Of course, you get ups and downs in any sphere of life. It is a ship on the wide ocean, after all, for all her paraphernalia and luxury. Once on board Queen Elizabeth a crowded dance floor was suddenly parted by the waves, so to speak. As the ship crested the wave we all fell down into a trough. Quite a sight if you were seated. We all rose up again, never daunted. You often find your feet are having to push down against monstrous forces as you ride a wave. It all adds to the fun. As the song says: “Pick yourself up,/ Take a deep breath,/ Dust yourself off./ And start all over again.”
Finally in my long trawl through dance related matters on board ship I come to the Strictly Come Dancing themed cruises on P&O, almost an article in themselves.
There are seven currently advertised. James Jordan will not guide you around the dance floor nor his wife, Ola, place your arm positions in the correct hold, sadly. However, you will see the celebrities dance in the theatre or be entertained by a question and answer session; even find yourself selected for a Strictly style competition in front of a thousand or so guests. Regrettably, I have not the space to describe how, on the inaugural Strictly cruise in 2012, I saved Natalie Lowe from toppling backwards from Oriana’s stage, my dive being likened inaccurately to that of Gordon Banks from Pele in 1970 – he merely palmed the ball away, I caught her. For the trouble I got a hefty laundry bill to restore my white dress jacket, plastered with spray tan.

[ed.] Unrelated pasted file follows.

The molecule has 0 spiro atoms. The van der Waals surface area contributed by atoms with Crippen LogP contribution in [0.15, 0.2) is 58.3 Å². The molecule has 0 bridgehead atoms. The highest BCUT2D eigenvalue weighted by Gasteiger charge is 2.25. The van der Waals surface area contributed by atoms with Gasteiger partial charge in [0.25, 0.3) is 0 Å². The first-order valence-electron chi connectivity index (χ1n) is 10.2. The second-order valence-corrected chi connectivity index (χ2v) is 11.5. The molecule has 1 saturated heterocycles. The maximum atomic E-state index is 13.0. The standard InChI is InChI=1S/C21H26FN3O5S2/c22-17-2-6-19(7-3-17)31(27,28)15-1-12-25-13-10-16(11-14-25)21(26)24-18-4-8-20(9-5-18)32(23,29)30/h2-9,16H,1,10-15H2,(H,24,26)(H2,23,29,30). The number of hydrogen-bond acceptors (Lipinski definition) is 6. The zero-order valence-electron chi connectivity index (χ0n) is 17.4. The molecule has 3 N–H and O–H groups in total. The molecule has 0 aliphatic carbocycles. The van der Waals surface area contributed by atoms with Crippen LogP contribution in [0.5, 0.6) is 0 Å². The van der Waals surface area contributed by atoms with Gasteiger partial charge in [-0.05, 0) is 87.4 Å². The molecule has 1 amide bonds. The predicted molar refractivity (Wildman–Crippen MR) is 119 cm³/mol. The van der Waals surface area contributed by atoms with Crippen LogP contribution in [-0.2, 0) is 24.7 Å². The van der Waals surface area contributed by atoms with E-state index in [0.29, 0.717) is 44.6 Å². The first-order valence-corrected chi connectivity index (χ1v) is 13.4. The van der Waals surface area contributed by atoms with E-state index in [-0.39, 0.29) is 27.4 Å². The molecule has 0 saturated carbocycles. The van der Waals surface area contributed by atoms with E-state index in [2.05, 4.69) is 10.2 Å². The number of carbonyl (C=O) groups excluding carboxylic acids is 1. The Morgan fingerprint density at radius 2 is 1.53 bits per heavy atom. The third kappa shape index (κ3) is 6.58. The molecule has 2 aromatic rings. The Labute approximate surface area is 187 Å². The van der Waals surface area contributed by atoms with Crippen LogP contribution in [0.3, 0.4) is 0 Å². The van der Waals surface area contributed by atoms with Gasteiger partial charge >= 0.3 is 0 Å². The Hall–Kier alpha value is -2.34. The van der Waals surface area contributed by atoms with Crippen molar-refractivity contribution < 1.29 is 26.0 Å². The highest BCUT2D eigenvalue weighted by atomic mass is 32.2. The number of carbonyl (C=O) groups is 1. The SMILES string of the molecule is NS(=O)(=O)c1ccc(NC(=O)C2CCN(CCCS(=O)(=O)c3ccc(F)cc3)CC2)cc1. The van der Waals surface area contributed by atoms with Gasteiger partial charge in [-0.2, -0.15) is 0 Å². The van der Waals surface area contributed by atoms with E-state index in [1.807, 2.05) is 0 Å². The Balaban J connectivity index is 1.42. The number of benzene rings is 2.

It was the only down side in all my time dancing on board the great ships, and even that was worth it.